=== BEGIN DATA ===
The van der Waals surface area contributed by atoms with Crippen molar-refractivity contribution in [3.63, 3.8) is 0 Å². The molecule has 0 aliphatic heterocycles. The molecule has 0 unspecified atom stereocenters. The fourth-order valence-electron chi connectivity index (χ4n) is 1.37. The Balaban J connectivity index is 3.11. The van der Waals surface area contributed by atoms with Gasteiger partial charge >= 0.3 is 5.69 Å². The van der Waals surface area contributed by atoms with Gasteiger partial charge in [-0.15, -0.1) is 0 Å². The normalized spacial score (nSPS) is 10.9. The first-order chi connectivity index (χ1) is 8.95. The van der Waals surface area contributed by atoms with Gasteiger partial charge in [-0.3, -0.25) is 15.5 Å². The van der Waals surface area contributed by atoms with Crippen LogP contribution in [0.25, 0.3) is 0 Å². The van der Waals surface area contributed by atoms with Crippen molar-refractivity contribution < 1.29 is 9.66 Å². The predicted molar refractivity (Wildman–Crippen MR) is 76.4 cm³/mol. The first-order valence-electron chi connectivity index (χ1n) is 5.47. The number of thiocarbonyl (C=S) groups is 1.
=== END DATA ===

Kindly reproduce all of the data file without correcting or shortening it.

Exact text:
The van der Waals surface area contributed by atoms with Crippen molar-refractivity contribution in [3.63, 3.8) is 0 Å². The molecule has 0 aliphatic heterocycles. The molecule has 0 unspecified atom stereocenters. The fourth-order valence-electron chi connectivity index (χ4n) is 1.37. The Balaban J connectivity index is 3.11. The van der Waals surface area contributed by atoms with Gasteiger partial charge >= 0.3 is 5.69 Å². The van der Waals surface area contributed by atoms with Gasteiger partial charge in [-0.15, -0.1) is 0 Å². The normalized spacial score (nSPS) is 10.9. The first-order chi connectivity index (χ1) is 8.95. The van der Waals surface area contributed by atoms with Gasteiger partial charge in [-0.3, -0.25) is 15.5 Å². The van der Waals surface area contributed by atoms with Crippen LogP contribution in [0.25, 0.3) is 0 Å². The van der Waals surface area contributed by atoms with Crippen molar-refractivity contribution < 1.29 is 9.66 Å². The predicted molar refractivity (Wildman–Crippen MR) is 76.4 cm³/mol. The first-order valence-electron chi connectivity index (χ1n) is 5.47. The number of thiocarbonyl (C=S) groups is 1.